Recently I have listened to various people talk about Islam. Some are noted scholars. Others are journalists and others simply thoughtful men and women in the grip of fear. I have come to know some of these people. These women and men identify themselves, usually with vigor, with either the right or the left in both religious and political circles. They identify a discreet set of cultural diseases with our present age and I share at least a portion of their concern. Where I part company with both the right and the left – conservatives and liberals – and with their growing fraternities is when they prescribe antidotes to our cultural diseases based on their relativism or zealousness for the truth.

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I’d been trying to avoid the row over the mosque in the vicinity of Ground Zero as a peculiarly American storm in a teacup that I am incapable of understanding. But when the British Tablet dedicated a lead feature article to it I decided I’d better take notice. It’s a valuable article that I would highly recommend. But it made me even more horrified at the fear mongering Islamophobia that I’ve seen online, including on Orthodox blogs. And it also inspired me to visit the Cordoba Initiative website, which seems something well worth supporting, unless one actually wants a clash of civilisations.

A thousand books have been written on sacrifices and sacrificial offerings, and they still produce the most varied explanations. Theologians, historians, sociologists, psychologists – all have their own points of view, endeavouring to elucidate the essence of the sacrifice, some finding it in fear, some in joy, some in “lower” and some in “higher” causes. And whatever may be the value of all these explanations, it remains indubitable that wherever and whenever man turns to God, he necessarily senses the need to offer him the most precious things that he has, what is most vital for his life, as a gift and sacrifice. From the time of Cain and Abel, the blood of sacrifices has daily covered the earth and the smoke of burnt offerings has unceasingly risen to heaven.

Our “refined” sensibilities are horrified by these blood sacrifices, but these “primitive” religions. In our horror, however, do we not forget and lose something very basic, very primary, without which in essence there is no religion? For in its ultimate depths religion is nothing other than thirst for God: “My soul thirsts for God, for the living God” (Ps 42:2); and often “primitive” people know this thirst better, they sense it more deeply – as the psalmist declared once and for all – than contemporary man does, with all his “spiritualized” religion, abstract “moralism” and dried-up intellectualism.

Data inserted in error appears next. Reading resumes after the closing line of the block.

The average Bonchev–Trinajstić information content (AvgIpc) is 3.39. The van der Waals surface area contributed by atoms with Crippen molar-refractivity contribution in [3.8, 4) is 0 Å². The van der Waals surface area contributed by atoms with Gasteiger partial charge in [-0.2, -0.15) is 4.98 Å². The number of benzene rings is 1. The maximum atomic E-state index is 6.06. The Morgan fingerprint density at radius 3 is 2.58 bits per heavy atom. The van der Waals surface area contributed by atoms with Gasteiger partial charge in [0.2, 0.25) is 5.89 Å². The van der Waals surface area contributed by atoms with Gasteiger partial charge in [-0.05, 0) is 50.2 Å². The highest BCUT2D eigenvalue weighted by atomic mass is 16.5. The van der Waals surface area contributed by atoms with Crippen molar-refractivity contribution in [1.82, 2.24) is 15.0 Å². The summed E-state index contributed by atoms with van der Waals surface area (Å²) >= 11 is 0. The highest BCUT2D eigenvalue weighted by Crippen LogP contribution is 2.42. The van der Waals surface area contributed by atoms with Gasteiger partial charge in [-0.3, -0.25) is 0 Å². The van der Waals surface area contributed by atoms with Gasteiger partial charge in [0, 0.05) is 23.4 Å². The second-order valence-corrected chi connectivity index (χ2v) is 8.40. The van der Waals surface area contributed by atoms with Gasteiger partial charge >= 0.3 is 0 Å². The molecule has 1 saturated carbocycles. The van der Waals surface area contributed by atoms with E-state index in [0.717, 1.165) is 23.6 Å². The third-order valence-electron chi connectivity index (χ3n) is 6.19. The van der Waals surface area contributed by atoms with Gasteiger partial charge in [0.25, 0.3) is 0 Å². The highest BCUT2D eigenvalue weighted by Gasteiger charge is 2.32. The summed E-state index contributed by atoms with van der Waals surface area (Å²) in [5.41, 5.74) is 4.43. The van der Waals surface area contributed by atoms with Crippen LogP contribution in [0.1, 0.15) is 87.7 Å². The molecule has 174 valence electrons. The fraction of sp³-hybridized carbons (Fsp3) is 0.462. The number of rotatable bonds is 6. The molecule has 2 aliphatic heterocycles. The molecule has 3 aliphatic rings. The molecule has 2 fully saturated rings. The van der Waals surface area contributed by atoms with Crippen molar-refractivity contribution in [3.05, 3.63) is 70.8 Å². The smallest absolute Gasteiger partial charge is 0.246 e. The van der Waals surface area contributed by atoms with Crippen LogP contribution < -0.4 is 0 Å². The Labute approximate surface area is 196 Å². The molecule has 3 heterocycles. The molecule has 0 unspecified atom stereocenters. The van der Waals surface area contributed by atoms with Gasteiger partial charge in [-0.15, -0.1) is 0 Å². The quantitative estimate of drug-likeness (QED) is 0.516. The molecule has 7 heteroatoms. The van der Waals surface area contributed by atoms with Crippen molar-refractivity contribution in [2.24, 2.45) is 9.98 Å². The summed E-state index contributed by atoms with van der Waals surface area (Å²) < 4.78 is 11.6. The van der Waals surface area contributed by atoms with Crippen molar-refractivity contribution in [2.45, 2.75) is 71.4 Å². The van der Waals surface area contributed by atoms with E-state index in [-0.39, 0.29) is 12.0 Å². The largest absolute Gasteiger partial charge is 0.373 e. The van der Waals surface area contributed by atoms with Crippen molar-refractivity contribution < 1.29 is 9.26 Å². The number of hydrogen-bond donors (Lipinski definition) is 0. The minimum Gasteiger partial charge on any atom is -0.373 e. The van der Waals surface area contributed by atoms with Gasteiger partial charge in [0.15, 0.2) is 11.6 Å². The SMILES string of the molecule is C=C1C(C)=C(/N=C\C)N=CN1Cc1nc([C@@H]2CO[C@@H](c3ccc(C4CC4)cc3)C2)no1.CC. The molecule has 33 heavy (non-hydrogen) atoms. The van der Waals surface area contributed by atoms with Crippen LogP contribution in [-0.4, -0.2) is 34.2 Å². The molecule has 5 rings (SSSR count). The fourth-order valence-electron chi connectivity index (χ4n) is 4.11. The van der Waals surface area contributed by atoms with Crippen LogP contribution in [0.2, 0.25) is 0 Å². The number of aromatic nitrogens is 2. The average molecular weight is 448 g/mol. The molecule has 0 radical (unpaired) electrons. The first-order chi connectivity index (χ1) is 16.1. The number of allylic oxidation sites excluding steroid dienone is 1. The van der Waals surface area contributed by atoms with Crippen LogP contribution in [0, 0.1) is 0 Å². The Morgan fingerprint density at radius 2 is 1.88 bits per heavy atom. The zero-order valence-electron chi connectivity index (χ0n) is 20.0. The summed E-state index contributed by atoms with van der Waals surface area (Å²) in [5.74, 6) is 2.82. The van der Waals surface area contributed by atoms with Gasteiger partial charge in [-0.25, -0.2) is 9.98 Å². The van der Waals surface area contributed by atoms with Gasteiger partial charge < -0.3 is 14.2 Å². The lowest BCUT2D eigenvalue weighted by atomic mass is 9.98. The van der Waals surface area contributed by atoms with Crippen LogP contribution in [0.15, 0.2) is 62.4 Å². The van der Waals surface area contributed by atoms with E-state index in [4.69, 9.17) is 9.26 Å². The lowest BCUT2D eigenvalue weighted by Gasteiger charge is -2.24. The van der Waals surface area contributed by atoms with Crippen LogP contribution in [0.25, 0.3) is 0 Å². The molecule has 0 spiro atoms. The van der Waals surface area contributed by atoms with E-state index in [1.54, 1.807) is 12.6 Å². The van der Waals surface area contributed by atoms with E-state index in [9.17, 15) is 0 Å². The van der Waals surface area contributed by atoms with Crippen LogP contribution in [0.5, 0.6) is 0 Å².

To want God means above all to know with one’s whole being that he is, that outside of him there is only darkness, emptiness and meaninglessness, for in him and only in him is the cause, the meaning, the goal and the joy of all existence. This means further to love him with one’s whole heart, one’s whole mind and one’s whole being. And this means, finally, to feel and to recognise our complete and boundless alienation from him, our frightful guilt and loneliness in this rupture – to know that ultimately there is only one sin: not wanting God and being separated from him; and there is only one sorrow: “not being a saint,” not having sanctification – unity with the One who is holy.

But where there is this thirst for God, this consciousness of sin and this yearning for genuine life, there necessarily is sacrifice. In this sacrifice man gives himself and his own over to his God, because, knowing God, he cannot but love him, and loving him, he cannot but strive toward him and toward unity with him. But as his sins stand on this road and encumber him, in his sacrifice man likewise seeks forgiveness and atonement; he offers it as a propitiation for sin, he fills it with all the pain and torment of his life, so that through suffering, blood and death he may finally expiate his guilt and be reunited with God. And however darkened and coarsened our religious consciousness may be, however crude, “utilitarian” or “pagan” is man’s understanding of his sacrifice – as well as of him in whose name and to whom he offers it – at its basis necessarily remains man’s primordial, indestructible thirst for God. And in his sacrifices, in these innumerable offerings, invocations and holocausts, man, albeit in darkness, albeit savage and primitive, seeks and thirsts for the one for whom he cannot cease to seek, for “God created us for himself, and our hearts will not rest until they rest in him.” [Augustine, Confessions 1:1]

Alexander Schmemann, The Eucharist Sacrament of the Kingdom: Sacrament of the Kingdom. (Crestwood, N.Y.: St Vladimir’s Seminary Press, 1988) 101-103.